On October 5th, the Ontario Superior Court of Justice held that a police service unlawfully disclosed information about an individual’s withdrawn criminal charges in the course of conducting background checks.
The applicant, a social services worker, was charged with four counts of sexual assault and four counts of sexual exploitation. At trial, the charges were withdrawn and the applicant entered a peace bond. The applicant was later denied a license for a group home, denied employment and terminated from employment, assumingly based on information provided in criminal background checks. In response, he brought an application seeking an order to have information about the withdrawn charges expunged from police records.
The Court held that the police were authorized to collect and retain information about withdrawn charges and rejected the applicant’s (potentially disruptive) argument that retention of the records violated various Charter provisions. It did, however, hold that the applicant had not given his informed consent to disclosure. There was a dispute about whether the applicant actually signed any consents, but the Court held that the police service’s standard consent form was nonetheless insufficient to support disclosure of information about the withdrawn charges:
In this application, none of the relevant pieces of legislation were attacked and people unfamiliar with the legislation might be forgiven for being surprised at the breadth of information police services are authorized to maintain. I conclude, however, that the maintaining of information that charges have been laid, albeit subsequently withdrawn, is not in any way prohibited by legislation. On the other hand, I see nothing in any legislation which authorizes the release of information reporting that the subject of the inquiry was charged with sexual offences, which were subsequently withdrawn. The release form, which may or may not have been signed by Mr. Tadros, is not sufficiently specific in its terms to encompass this particular eventuality, and Mr. Tadros could be excused for assuming that at the time the application was made for the information, he had no record of any sort and need not be concerned about any adverse effect which might result on his employment prospects. There is a basic unfairness in the dissemination of this type of information as evidenced by the apparent effect it did have on his employment chances.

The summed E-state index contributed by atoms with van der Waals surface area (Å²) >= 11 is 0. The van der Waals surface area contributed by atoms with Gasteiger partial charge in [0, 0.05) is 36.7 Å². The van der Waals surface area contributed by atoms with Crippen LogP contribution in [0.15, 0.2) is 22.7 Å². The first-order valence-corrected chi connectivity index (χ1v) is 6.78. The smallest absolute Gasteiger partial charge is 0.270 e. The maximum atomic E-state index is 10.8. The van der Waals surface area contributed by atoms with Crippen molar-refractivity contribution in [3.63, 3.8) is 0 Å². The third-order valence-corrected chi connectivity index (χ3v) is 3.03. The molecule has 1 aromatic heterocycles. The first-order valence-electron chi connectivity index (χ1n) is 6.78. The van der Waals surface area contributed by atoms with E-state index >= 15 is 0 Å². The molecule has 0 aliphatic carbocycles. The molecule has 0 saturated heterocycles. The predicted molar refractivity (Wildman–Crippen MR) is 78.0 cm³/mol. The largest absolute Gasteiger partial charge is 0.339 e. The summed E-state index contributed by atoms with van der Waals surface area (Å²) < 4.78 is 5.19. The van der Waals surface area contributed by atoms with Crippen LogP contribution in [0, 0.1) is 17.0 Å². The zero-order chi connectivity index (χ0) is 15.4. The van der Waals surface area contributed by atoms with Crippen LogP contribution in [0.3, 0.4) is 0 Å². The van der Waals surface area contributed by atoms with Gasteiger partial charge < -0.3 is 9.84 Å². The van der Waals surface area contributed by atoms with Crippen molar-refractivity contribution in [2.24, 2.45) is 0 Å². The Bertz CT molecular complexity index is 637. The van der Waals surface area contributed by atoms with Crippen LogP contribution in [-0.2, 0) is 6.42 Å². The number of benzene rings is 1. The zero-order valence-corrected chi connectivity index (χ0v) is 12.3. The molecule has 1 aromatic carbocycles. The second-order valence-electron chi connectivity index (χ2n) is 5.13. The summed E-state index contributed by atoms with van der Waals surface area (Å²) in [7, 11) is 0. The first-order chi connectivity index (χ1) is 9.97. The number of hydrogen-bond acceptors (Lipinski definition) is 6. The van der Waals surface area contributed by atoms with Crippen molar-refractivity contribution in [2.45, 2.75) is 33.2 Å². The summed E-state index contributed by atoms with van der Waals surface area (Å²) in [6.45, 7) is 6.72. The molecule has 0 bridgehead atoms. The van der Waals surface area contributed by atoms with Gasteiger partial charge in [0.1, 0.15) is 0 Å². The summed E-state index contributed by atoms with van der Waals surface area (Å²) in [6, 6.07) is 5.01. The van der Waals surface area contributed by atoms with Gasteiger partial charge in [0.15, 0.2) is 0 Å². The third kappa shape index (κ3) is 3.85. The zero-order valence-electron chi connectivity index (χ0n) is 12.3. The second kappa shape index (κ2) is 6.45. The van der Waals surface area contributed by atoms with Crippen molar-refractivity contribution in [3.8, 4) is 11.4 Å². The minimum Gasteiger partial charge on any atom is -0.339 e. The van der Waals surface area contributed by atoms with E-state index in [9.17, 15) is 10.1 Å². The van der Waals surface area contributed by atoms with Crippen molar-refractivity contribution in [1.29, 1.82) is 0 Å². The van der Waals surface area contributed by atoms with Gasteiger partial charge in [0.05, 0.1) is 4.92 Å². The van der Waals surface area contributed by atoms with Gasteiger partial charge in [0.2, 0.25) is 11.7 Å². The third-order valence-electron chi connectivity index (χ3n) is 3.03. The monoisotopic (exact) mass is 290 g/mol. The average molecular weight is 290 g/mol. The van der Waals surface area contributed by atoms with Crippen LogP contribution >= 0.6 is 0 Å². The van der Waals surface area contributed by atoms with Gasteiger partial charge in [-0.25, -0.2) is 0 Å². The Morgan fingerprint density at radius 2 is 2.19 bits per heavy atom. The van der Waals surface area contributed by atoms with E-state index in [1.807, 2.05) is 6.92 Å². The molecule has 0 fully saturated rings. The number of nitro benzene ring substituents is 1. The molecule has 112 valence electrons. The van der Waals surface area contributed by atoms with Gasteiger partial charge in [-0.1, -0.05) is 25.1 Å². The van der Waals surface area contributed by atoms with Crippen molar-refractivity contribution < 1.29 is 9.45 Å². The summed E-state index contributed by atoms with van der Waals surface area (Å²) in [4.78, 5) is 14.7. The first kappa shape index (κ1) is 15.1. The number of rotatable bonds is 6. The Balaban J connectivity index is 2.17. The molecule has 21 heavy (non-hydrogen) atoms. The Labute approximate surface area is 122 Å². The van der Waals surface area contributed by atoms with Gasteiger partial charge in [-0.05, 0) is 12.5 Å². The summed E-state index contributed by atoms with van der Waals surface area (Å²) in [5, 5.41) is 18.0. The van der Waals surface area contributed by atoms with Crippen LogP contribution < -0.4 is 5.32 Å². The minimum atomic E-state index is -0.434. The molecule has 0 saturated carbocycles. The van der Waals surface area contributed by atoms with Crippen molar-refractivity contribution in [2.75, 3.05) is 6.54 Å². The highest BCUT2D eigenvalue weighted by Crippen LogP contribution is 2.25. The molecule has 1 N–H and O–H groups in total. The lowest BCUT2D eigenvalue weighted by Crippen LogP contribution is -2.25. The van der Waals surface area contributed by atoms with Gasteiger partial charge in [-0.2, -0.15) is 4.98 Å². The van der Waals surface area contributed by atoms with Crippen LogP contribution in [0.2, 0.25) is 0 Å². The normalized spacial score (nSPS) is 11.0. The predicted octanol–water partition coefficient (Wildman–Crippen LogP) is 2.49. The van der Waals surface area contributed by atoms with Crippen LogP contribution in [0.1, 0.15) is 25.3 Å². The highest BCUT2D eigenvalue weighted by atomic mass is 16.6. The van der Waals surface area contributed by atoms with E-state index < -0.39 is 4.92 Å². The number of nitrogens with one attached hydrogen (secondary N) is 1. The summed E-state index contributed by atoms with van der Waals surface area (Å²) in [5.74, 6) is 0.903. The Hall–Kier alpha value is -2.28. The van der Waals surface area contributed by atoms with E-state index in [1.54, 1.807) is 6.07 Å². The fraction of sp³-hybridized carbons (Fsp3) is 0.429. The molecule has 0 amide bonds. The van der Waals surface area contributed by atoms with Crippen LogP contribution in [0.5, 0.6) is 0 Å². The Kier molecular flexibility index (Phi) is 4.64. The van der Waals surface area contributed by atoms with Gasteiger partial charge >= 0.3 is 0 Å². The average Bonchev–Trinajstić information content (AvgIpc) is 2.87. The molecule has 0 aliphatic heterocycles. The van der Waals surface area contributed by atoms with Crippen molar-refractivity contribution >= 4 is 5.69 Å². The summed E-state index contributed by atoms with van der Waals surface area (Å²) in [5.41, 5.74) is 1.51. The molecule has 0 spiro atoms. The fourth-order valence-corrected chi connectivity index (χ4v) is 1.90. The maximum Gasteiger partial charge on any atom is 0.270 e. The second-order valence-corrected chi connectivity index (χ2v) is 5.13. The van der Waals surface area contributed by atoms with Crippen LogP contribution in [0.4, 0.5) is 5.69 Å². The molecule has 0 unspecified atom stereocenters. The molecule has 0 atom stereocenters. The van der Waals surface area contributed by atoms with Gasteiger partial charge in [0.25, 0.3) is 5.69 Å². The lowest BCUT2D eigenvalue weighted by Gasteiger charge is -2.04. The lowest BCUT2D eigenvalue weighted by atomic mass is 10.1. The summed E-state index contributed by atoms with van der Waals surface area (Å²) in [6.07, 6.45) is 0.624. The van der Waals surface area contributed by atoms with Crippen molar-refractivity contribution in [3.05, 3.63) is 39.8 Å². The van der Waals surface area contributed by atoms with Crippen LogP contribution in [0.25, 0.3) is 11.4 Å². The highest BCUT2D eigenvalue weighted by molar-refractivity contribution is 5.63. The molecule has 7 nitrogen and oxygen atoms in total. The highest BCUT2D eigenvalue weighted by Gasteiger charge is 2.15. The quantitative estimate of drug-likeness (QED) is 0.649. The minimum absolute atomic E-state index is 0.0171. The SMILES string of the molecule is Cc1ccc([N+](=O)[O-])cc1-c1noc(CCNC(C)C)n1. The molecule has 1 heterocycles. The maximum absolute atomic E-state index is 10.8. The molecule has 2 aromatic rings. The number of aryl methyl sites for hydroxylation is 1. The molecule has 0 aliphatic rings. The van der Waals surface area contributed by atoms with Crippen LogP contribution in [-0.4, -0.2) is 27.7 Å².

The breadth of information provided in Ontario criminal background checks has been the subject of significant criticism. For information on the policy-related significance of this judgement see “Criminal Background Checks – Balancing Public Safety, Security and Privacy” by John Swaigen.